I have an USB flash drive that I formerly used as installation medium for Linux Fedora.
The stick still has the "Fedora Live USB" installation files on it. When I insert it into my olde laptoppe, it appears as disk named "Fedora-Live-KDE-x86_64-22-3" in KDE dolphin. Fair enough.
So, I destroy all partitions on it using
fdisk, create new partition, set up an ext4 filesystem on said partition.
I insert the flash drive. I appears as "Fedora-Live-KDE-x86_64-22-3" in KDE dolphin.
UNDEAD FLASH DRIVE TIME!
Where does that name come from? Feels like it does not come from the USB flash drive, but factoid (3) below indicates that it actually does.
Where is that name coming from and how do I change it?
Here is some research on where the name is coming from, the conclusion being that it apparently comes from the ISO-9660 data left on the disk. But how is this sane behaviour by Linux?
e2label /dev/sdd1 shows nothing: the filesystem has no label
blkid /dev/sdd1 shows
/dev/sdd1: UUID="10aab422-4212-45c8-9f99-35e5eb719154" TYPE="ext4" PARTUUID="5c4a815c-01"
▶ Using the flash drive on another machine also results in the name "Fedora-Live-KDE-x86_64-22-3" being displayed.
▶ One can dump the "labels" (whatever those are) by looking at the filesystem under
ls -l /dev/disk/by-label/
This shows the symlink
Fedora-Live-KDE-x86_64-22-3 -> ../../sdb
Note that the symlink points to the device, not the partition. So this is not a filesystem label, but something like a "disk label".
▶ The original "filesystem label" obtainable with
e2label being empty, we set it and then see what's up:
# e2label /dev/sdb1 "Scooby Doo" # ls -l /dev/disk/by-label/ lrwxrwxrwx. 1 root root 9 Feb 4 23:43 Fedora-Live-KDE-x86_64-22-3 -> ../../sdb lrwxrwxrwx. 1 root root 10 Feb 4 23:43 Scooby\x20Doo -> ../../sdb1
So now both the disk and the filesystem/partition have a label. However, after removal/reinsertion, dolphin (or rather, Linux) now settles on the "Scooby Doo" name of the filesystem. And why not! We can then erase the label again using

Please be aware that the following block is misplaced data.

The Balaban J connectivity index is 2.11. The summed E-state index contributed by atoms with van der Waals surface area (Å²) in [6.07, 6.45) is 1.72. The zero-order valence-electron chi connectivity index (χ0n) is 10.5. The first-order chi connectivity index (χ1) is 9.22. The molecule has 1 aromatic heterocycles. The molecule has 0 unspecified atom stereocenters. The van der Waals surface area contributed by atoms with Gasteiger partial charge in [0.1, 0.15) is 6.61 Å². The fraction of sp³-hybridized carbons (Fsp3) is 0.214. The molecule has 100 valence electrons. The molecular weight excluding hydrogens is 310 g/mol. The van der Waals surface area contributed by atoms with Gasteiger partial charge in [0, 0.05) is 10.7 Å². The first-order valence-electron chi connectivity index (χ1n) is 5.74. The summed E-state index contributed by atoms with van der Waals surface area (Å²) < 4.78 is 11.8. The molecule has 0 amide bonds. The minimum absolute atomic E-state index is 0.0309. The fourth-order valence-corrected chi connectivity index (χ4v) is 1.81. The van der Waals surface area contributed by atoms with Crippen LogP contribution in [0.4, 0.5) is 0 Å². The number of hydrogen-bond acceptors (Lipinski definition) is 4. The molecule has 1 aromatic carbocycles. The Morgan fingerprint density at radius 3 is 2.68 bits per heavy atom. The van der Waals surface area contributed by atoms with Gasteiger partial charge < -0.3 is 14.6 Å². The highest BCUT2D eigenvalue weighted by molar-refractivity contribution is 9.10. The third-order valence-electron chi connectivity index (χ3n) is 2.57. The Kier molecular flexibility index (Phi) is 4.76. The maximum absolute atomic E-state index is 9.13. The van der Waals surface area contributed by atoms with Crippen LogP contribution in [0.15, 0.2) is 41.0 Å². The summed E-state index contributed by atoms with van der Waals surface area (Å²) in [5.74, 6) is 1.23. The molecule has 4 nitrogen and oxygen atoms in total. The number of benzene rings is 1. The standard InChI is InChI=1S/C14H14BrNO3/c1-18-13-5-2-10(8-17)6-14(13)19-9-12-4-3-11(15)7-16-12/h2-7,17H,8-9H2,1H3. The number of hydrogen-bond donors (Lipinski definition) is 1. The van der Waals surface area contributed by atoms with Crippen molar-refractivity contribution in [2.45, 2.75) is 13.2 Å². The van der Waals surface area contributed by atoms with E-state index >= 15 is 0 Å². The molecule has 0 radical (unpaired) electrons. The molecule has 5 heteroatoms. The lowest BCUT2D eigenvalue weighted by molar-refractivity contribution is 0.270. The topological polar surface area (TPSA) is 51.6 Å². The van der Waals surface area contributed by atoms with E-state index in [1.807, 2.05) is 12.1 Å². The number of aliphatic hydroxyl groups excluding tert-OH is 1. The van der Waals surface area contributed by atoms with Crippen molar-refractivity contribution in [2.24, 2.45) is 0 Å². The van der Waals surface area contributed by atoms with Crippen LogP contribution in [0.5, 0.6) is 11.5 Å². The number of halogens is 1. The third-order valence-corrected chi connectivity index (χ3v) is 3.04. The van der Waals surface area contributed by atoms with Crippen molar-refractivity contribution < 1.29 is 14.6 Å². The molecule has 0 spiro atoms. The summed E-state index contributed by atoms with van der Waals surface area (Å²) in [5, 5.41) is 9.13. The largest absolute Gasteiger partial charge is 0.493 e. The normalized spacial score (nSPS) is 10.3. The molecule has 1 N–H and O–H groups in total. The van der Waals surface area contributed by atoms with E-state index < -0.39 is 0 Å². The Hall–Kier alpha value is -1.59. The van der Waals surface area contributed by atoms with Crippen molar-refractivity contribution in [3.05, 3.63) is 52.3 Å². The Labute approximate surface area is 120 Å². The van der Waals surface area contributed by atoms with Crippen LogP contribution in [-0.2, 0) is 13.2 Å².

e2label /dev/sdb1 "" ... and then the name is back, but only partially: "Fedora-Live-KDE-" (why partially? because it's read from 0x9000 onwards, whereas the full label is at 0x8000, see below)
▶ Also tried to see what
parted does. It seems mightily confused: It thinks the 8GiB stick with 512-byte blocks is actually a 32GiB stick with 2048-byte blocks and detects a Apple partition, while
fdisk is absolutely happy with finding an 8GiB Linux partition. Curioser and curioser.
(parted) print Warning: The driver descriptor says the physical block size is 2048 bytes, but Linux says it is 512 bytes. Ignore/Cancel? i Model: Generic USB Flash Disk (scsi) Disk /dev/sdb: 32.2GB Sector size (logical/physical): 2048B/512B Partition Table: mac Disk Flags: Number Start End Size File system Name Flags 1 2048B 10.2kB 8192B Apple 2 88.1kB 5278kB 5190kB EFI 3 5319kB 26.1MB 20.8MB EFI
It's probably not TOTALLY confused because on the stick we find this:
▶ Additional weirdness: The reformatted USB stick seems to be un-writeable but traversable for a non-root user. Writing as root works though. But that's just a side remark.
▶ Getting a diskdump with
okteta shows the disk name string at position just past 0x8000, i.e. in block 64 (blocks being 512-Byte-sized):
This evidently stems from the LiveCD structure.
▶ Looking further shows the name again likely in UTF-16 format just past 0x9000, with the version suffix dropped probably because the field has constant size:
▶ Time to POKE and see what happens. We modify the string at the 0x8000 mark:
We also modify the string at the 0x9000 mark:
Then write the blocks back to the stick (because we have been modifiying a file obtained using
dd), sync, sync and eject.
Then reinsert the stick. Linux settles in this case on the string at 0x9000.
[root@elf ~]# ls -l /dev/disk/by-label/ total 0 lrwxrwxrwx. 1 root root 10 Feb 9 22:09 DellUtility -> ../../sda1 lrwxrwxrwx. 1 root root 10 Feb 9 23:20 MOTHRA-Dead-KDE- -> ../../sdb1 lrwxrwxrwx. 1 root root 10 Feb 9 22:09 OS -> ../../sda2 lrwxrwxrwx. 1 root root 10 Feb 9 22:09 RECOVERY -> ../../sda4
Dolphin shows the content of
So, we know where the string comes from. It does not seem useful to be able to change it as it comes from the CD-ROM structure, whereas we have put a standard partitioning scheme onto the USB disk. Why does Linux mash these two two structures?